You see I cannot take my child into the country. Work forbids it. With a child I could not find a place there…it will not be long before I come back. Will you keep my child for me?” –Fantine, Les Misérables
What Fantine experienced was commonplace in her time. Of children born in 1875, 93,000 were abandoned, and one out of fourteen was illegitimate. There were hospices in every arrondissement in Paris, and the poor often could not afford their care, leaving children out on the streets
Among the upper class, one would think life might have been a bit easier in terms of child-rearing, but often that was not the case.
For centuries children of the upper class were viewed as second-class citizens—property to be dressed and worked like adults. There were strict rules of conduct placed upon them. Upper-class children were afforded education, but that didn’t make their position in the family any higher. In aristocratic families, daughters learned their place in family and society from their mothers, and coldness and distance was the characteristic relationship between fathers and sons. A manual in 1886 titled, Well Brought Up Children instructed the children this way:
“When you have the honour to be admitted into the salons of your mothers, you must behave yourself in such a manner that they do not regret having accorded you this favour. You will, rightly, not dare present yourself in a salon without your gloves. Provincials are even more rigid observers of the etiquette than we.” Comtesse de Ferry, Les Enfants bein élevés- 1886
Its counterpart, a study titled Badly Brought Up Children, instructed thatway to be successful in child rearing was to be an authoritarian. “By the exercise of authority, one makes one’s sons respectful and men of duty.” This book argued that children had one instinct: a fear of being left to suffer.
On the opposite side of such literature, was Paul Janet who in 1861, praised intimacy in the family unit. He insisted this did not ruin the strength of a family but reinforced it. In years past children were neglected, respected only as far as roles of primogeniture. By Janet’s work, parents were seeking to win respect by love, not discipline (La Famille 1856). But like the above manual by Comtesse de Ferry, children remained an instrument for parental aspiration and social gain for years to come.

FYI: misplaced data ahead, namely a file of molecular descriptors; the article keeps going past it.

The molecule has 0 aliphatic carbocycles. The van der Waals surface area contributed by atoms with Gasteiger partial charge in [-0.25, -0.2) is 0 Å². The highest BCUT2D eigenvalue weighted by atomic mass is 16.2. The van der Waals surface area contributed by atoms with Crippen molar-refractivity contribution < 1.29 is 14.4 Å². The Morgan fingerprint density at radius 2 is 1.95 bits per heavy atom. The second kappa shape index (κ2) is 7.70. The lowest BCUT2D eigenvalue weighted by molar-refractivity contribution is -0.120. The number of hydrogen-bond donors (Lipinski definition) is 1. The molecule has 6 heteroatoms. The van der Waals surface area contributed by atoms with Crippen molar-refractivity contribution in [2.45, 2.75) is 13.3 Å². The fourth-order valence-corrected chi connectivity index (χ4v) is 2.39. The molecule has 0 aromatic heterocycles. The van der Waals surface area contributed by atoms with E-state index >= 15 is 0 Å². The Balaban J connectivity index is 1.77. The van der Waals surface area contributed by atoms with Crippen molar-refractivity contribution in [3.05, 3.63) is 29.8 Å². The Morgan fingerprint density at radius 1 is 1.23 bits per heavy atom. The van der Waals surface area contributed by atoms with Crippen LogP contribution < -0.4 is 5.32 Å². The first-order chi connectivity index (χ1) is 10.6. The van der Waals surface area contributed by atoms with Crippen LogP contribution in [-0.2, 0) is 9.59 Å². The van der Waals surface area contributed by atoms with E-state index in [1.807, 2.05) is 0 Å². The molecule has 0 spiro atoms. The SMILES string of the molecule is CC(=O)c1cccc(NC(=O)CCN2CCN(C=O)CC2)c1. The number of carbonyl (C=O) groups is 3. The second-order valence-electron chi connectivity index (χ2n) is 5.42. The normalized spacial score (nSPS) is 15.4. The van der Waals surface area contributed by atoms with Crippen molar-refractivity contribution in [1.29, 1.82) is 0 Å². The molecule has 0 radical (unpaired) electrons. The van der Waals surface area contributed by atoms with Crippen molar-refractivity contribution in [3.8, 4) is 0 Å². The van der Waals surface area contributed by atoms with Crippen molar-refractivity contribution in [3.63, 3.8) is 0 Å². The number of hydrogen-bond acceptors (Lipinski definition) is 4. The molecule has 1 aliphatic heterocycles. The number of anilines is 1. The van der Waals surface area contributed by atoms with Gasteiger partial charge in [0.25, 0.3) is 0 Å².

The transformation of the family began when children rose to a position of central importance in the home, after years of neglect and were accorded a basic right-of-life different from that of their parents—when children were allowed to be seen as children and not business tools. Before this shift, there was no social gain to being a good parent, or mar to being a bad one. The family was not a sentimental unit.
The increased attention families slowly took in their children did not mean overnight liberation from strict rules or preoccupied parents. Neglect was replaced with obsessive love (many of these manuals had opposing views) often resulting in increased demands on the children to act and behave as their parents desired. These manuals often were counterproductive. At first, it was preached that newborns should be purged, scheduled feedings were not needed, wet-nurses were preferred, and cold baths were a good thing. Then came the manual that said warmth was better, sex play, masturbation, and discovering their young bodies, bad. Thumb sucking was a horrible thing. Heaven forbid you bite on anything while teething! Despite all this, a parent needed to show the child affection, but not too much! It would be wrong to overstimulate them. (Ryerson: Medical Advice on Rearing Children. 1550-1900)
There are many modern sources new parents use today. The “What to Expect” books, the “Happiest Baby Books,” and the millions of pamphlets given handed out by various childcare providers, doctors, teachers, organizations. However, I think there is a reason children shouldn’t come with manuals.
They will only eat the paper then demand a cookie chaser.